Walking and mobility aids

If you find it difficult to walk or get around or your sight is impaired, you may need a mobility aid when walking or to feel for obstacles. Your local Health and Social Care Trust is responsible for assessing your mobility and identifying a suitable mobility or walking aid.

Sensory Support team in Trusts

The Sensory Support Team in your area provides a specialist mobility assessment for people with visual impairments.

If your mobility is restricted because you’re partially sighted or losing your eyesight, you can ask to see the Sensory Support Team. A family member, healthcare professional or voluntary agency can also ask for a referral on your behalf. 

Mobility assessment

A rehabilitation worker in the Sensory Support Team:

  • will assess your indoor and outdoor mobility
  • provide information and training to help you get around safely
  • will  assess your suitability for a symbol, guide or long cane

Mobility aids provided by Sensory Support Team

Symbol cane

This is a short, folding cane which highlights the person has a visual impairment.  You cannot use the cane to support weight or detect obstacles on the ground.

Guide cane

You hold a guide cane diagonally across the upper body to detect obstacles and barriers. It is suitable for checking the depth of kerbs and steps.

The cane is for guidance only. You cannot use the cane as a walking stick to support body weight.

Long white cane

The cane has a roller ball at the end. You sweep the end from side to side when walking to detect  obstacles or barriers in  your way. The cane is for guidance only. You cannot use the cane as a walking stick to support body weight. 

Replacement cane

Your Sensory Support team give you a mobility cane permanently. They can replace your cane if it is broken or lost. To get a replacement cane, contact the Sensory Support team in your area.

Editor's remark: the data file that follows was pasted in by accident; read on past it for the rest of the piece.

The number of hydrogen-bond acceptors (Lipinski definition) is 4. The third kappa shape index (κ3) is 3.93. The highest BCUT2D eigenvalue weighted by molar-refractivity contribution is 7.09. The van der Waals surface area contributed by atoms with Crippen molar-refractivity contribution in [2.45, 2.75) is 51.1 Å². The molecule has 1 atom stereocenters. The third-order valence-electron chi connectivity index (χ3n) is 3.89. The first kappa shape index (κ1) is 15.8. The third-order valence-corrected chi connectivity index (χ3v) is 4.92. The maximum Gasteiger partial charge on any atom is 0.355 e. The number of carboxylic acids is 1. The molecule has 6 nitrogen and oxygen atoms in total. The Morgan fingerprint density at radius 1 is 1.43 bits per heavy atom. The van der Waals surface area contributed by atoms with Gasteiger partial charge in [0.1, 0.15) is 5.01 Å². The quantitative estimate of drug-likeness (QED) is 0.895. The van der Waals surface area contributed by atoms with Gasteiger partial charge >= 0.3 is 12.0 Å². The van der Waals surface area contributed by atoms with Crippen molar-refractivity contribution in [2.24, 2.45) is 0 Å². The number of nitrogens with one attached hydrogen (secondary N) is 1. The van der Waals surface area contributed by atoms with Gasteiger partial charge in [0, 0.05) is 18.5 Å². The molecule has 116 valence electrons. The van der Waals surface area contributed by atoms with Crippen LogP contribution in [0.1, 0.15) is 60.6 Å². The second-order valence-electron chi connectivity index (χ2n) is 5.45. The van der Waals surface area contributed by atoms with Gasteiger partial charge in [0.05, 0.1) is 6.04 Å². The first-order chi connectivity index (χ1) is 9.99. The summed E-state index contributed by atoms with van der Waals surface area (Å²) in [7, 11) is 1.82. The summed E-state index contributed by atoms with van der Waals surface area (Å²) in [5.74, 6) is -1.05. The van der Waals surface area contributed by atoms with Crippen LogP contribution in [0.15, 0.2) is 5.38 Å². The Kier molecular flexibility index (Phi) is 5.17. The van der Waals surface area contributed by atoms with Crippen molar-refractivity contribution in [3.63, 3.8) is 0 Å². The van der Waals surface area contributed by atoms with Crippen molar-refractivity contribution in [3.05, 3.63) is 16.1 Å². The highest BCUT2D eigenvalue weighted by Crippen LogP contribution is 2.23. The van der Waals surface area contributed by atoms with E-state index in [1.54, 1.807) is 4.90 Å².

Walking assessment

If you require a walking aid, such as a walking frame, crutches  or a walking stick, a physiotherapist will assess you. 

Types of walking aids

After the assessment, an physiotherapist could recommend a personal walking aid such as:

  • a walking stick
  • a walking frame
  • a rollator
  • crutches
  • other walking equipment

Getting a walking aid

If they give you  a walking aid, they'll ask you to sign an equipment loan agreement. Trusts provide walking aids on permanent loan.  

You're responsible for looking after your walking aid and reporting any faults. Trusts replace broken walking aids.

Getting a temporary walking aid

When you need a temporary or permanent walking aid and aren’t visually impaired, a   physiotherapist can advise on the right equipment. For an appointment with a physiotherapist, you need a referral to your local Trust Physiotherapist service from any  healthcare professional, such as a GP or occupational therapist.

When you no longer need the walking aid, you should return this to the Trust.  You can contact the Community Care Appliances Department (CCA) who will arrange to collect the equipment from you.

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